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Emery Ward, Maine Game Warden

Odds and Ends From The MUSEUM!

By Trudy Wyman, Curator, Millinocket Historical Society Museum

A year before Millinocket was incorporated, Emery Ward came to town. It was June of 1900 and Emery, born in New Brunswick, had worked for a time in Old Town for the Bangor and Aroostook Railroad. In Millinocket, Ward was foreman for the roundhouse and car inspector for the B and A. He was happy to move to Millinocket as he had been coming to the area each fall to hunt. At that time, there was a sporting camp out near the tracks and the train only stopped when flagged.

Later, Ward became a Maine game warden and also served as a deputy sheriff and a town constable. He worked closely with Millinocket police chief Fred Gates. People called Ward “Old Emery” and Gates “Old Fred.” Ward’s knowledge of the woods around Millinocket was uncanny and often if people saw the two men start off together into the woods was that someone was lost or had failed to return from a fishing trip on time.

Information about Emery Ward came to the museum recently as a packet of photos and news articles from a grandson in Indiana, John H. Ward. Just a few weeks ago, another grandson, Donald Ward donated a relief model of Mt. Katahdin (made by Capt. Ellis Hall) to the museum. The quotes about Game Warden Emery Ward are from a weekly column in the Millinocket Journal by “Portia,” a popular writer for the paper. The article was published after Ward’s death in 1940.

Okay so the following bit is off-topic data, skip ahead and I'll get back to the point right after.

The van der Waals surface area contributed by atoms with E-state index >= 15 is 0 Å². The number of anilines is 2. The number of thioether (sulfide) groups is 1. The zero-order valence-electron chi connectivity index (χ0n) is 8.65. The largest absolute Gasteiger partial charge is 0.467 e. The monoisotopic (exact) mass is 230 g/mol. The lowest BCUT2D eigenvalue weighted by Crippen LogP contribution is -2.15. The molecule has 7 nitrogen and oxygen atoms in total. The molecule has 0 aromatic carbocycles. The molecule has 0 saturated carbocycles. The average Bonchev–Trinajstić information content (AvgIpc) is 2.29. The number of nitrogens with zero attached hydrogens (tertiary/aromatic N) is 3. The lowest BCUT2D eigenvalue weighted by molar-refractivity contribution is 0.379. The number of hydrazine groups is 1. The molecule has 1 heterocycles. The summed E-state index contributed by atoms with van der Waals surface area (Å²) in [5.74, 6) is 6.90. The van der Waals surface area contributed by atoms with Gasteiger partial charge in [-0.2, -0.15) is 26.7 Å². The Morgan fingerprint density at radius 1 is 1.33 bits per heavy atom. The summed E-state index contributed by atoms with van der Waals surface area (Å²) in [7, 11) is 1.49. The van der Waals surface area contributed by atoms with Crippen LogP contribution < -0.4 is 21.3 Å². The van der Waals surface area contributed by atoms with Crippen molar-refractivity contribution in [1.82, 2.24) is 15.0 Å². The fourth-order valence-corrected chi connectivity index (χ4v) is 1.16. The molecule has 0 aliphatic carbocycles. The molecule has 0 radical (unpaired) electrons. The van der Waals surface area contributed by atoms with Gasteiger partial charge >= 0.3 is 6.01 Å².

As a game warden, these are some quotes about him in the article.

“Mr. Ward used good judgement and never made ‘mountains out of molehills.’”

When catching some boys fishing without a license and he knew the family dinner would consist of potatoes and salt, he would tell them, “All right this time because I want your mother to have her dinner, but next time I shall expect to see the license.” Ward loved to fish and if he had a good-days catch “all the largest and best fish would go to friends and neighbors while the smaller ones went into Mrs. Ward’s frying pan.”

There is no record, but (according to the Portia article), “he no doubt during his lifetime located more lost hunters, fishermen, berry pickers etc. and more bodies of downing accidents than any other person in this area. He also, on several occasions, miraculously escaped the loss of his own life, when vicious poachers took shots at him.”

John H. Ward, who sent the materials about his grandfather is seeking confirmation of a family story. Did Game Warden Emery Ward rescue Louis Sockalexis

following an accident somewhere in the area around Mt. Katahdin? It would have to have been late 1890’s to maybe 1910 when Ward was still a warden and after Sockalexis was back in the Bangor area after playing pro baseball for the Cleveland Spiders. If anyone has heard this story, please let me know!



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